What happens when you think you’re being pushed? Try this fun little demonstration when you’re discussing conflict at a staff meeting: Get a volunteer, we’ll call him Jack. Stand in front of the group about two feet apart facing each other. Raise your right hand as if you were about to take an oath. Ask Jack to raise his left hand. Place your palms gently together.
Without saying another word, slowly start pushing your hand forward. What does Jack do? I bet he pushes back.
Now, ask the rest of the group what just happened. They’ll probably respond that you were pushing, and Jack was pushing back. Ask him why he was pushing back when he wasn’t instructed to do so. He might say he wasn’t going to let you push him over.
…he wasn’t going to let you push him over.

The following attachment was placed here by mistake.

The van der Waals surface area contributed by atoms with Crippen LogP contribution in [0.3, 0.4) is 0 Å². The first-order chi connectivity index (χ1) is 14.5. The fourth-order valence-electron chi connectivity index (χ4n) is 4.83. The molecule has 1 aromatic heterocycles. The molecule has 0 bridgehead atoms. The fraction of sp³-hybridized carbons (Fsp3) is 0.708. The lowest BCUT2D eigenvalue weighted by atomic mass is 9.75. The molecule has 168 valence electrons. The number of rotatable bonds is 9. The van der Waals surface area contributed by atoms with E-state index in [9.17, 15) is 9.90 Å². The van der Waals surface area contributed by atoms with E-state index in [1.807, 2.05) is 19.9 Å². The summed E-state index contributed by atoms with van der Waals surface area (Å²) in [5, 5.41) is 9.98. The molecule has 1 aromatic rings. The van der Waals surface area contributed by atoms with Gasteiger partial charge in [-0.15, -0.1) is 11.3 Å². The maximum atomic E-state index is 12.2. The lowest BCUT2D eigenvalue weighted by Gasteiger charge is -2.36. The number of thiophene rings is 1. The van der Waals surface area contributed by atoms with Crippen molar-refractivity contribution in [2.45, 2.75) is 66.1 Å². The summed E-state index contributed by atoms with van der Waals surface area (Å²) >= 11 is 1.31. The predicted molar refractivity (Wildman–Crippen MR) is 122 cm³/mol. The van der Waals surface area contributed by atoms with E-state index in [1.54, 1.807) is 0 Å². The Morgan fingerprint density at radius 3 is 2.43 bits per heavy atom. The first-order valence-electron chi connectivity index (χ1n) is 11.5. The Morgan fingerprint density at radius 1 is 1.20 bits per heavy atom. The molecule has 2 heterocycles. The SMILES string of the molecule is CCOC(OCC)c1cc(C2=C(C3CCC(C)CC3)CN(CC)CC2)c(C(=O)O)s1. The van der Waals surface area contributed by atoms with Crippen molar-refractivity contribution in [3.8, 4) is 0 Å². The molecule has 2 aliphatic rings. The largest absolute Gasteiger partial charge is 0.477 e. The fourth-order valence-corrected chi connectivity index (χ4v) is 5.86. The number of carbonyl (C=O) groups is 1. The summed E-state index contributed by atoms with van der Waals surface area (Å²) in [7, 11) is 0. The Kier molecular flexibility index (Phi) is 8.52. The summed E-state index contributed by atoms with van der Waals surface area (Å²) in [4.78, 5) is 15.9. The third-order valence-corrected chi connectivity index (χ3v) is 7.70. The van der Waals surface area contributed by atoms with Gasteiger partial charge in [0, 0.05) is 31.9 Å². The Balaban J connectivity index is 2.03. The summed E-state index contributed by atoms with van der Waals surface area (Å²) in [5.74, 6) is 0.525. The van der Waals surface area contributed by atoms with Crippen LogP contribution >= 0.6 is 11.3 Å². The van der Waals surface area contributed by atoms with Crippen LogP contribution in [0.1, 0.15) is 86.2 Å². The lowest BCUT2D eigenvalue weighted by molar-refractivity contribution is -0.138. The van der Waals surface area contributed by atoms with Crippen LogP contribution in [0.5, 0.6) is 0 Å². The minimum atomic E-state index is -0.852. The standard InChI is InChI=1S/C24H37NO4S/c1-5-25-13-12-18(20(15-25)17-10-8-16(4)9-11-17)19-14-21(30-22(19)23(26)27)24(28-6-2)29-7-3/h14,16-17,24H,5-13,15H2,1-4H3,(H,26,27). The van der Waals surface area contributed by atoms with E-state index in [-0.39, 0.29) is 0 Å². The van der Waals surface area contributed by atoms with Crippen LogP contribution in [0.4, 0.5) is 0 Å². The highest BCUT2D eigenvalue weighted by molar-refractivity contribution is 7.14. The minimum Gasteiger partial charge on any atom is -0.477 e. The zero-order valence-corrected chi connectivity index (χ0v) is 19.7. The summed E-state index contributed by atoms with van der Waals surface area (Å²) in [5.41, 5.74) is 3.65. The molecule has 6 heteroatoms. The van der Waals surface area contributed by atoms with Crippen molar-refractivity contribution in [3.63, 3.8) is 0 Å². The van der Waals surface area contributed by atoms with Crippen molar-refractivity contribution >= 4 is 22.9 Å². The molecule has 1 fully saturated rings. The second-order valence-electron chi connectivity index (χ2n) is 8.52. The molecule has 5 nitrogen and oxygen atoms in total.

We have a need for balance in life. What happens when we feel pushed? We tend to push back. What happens when the push is more mental and less physical? We still tend to push back. Misunderstandings, arguments, fights, and wars start when a person thinks he’s being pushed.
Sometimes, though, we just think we’re being pushed. In our rush to judge we make an assumption that we’re being pushed – we interpret it incorrectly. Then we become the pusher, instead of the pushed. When someone stresses you out, think about stress as a verb.
How do you respond when someone:
- Frowns in your direction
- Looks right through you
- Almost cuts you off in a passing car
- Gives you a weird compliment
- Doesn’t respond to your greeting
Do you think you’re being pushed? Do you push back? Take a minute and think it through before you implement an automatic “equal and opposite reaction.” You haven’t peaked yet!
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